The Frenchman was one of the leading lights of Kevin Keegan's title-challenging St James' Park side during the mid-90s but has been left devastated by the club's relegation from the Premier League.
Whilst many point the finger of blame at owner Mike Ashley for a series of blunders, the former Tottenham and Aston Villa player has held the players responsible for dragging the club into the Championship.
"When Alan Shearer came back we talked about whether he would be able to save and club and my view on that was simple: you could change the manager every week," Ginola said.
"If the players are not concerned about the situation it means nothing, especially when you are fighting against relegation.
"You must forget the football, it's just about needing results, getting the points and save the club and these days it seems as though the players are not concerned by the history or by the club itself by the people or the fans."
The 42-year-old played 58 times for Newcastle when they were dubbed the 'Entertainers' and he claimed the camaraderie that helped Keegan's team challenge Manchester United for the title is now absent.
"You can say everything about players, about managers, about crossing the ball, scoring it's just the mentality – it's the people you have around you in the dressing room," Ginola said.
"The players are not humble at all. I was in the dressing room at the training ground when Keegan was there and I met the players. The atmosphere in the dressing room is not the same any more.
"They don't talk to each other any more. They don't share things. Winning games is not about putting names on a sheet, it's something you prepare and organise during the week before a game. It's the way you talk to each other and react.
"What can you do? What can you say? To be honest, we talked about the former team we had and the spirit on the dressing room and the involvement of the players in every single part of the game.
"Everyone was doing his part the forwards and defenders. Okay we didn't win anything but we tried very hard and managed to do something great." Now Ginola wants those players that survive this summer's cull will ensure the club bounce back into top-flight football.
"It's just about attitude and I'm sorry they don't have to be disappointed that much," he said. "They have to go down and try again with brand new people and try to do it differently.
And I'm pretty sure that in a few years time they will come back even stronger but the problem is that they need to start again from scratch. It's not a question of money. It's how you use the money to but the players.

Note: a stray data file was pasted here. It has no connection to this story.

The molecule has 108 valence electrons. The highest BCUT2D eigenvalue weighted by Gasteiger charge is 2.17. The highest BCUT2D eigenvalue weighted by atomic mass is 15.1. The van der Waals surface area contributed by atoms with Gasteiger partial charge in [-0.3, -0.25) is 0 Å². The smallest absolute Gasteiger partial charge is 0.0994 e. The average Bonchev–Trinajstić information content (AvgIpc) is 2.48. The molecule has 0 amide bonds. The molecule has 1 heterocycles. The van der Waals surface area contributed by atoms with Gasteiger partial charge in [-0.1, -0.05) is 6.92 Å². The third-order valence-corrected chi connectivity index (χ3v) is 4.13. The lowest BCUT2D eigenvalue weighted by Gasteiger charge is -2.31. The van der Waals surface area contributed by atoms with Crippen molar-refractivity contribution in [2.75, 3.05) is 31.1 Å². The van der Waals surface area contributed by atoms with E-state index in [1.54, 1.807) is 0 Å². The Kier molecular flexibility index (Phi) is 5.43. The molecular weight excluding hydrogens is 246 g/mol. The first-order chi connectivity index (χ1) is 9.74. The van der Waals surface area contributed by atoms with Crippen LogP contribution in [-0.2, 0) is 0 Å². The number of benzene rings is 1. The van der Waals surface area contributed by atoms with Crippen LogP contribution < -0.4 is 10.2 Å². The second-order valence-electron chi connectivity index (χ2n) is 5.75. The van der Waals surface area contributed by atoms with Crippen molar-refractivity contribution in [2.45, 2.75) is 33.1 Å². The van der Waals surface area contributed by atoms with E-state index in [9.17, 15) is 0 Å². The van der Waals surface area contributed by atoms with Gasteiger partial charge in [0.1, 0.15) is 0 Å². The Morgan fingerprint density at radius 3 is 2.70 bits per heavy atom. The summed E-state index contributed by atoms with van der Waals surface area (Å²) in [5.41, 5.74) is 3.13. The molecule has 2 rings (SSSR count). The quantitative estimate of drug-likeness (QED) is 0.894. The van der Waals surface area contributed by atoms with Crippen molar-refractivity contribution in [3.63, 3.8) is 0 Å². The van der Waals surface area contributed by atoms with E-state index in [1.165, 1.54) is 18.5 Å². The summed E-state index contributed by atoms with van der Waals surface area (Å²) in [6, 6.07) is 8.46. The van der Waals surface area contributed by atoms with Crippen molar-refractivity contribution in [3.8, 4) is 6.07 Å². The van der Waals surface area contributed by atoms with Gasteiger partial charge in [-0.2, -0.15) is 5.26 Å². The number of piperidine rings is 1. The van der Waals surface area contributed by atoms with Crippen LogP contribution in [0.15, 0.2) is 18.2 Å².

"It's not just about buying the best players around it's about buying the players who are able to play in the North-east of England, especially at St James' Park because Newcastle is a special area with special people and you have to understand what is going on in this part of the world.
Newcastle are now aiming to slash their wage bill following relegation but Ginola claimed that could be problematic.
"When you are talking about contracts and stuff like that it's not easy because I'm pretty sure that most of the players will be more concerned about themselves today rather than the situation of the club and what I'm going to do next year and things like that," he added.
"If I was there I would tell them listen, you've done something very bad this year. You play rubbish football and you will have to play in the first division next and try to bring the club back to the Premier League.
"But it won't be like that. And you know what; most of the players will go. They don't want to play in the first division. They will go and the club will buy new players with the capability of taking the club to the top.
"All the recruitment of the players I think was wrong. I didn't see in many years Newcastle challenging for anything properly as a team. They changed manager so many times. New players came in. It was like a mess. It wasn't simple Ginola insisted Manchester United set a shining example to clubs like Newcastle.
"When I look at clubs like Man U there is a big lesson because they are more humble," Ginola said.
"You have to be more humble to play football these days and first of all that is the people inside the club and if you show the right attitude it will rub off on the players as well."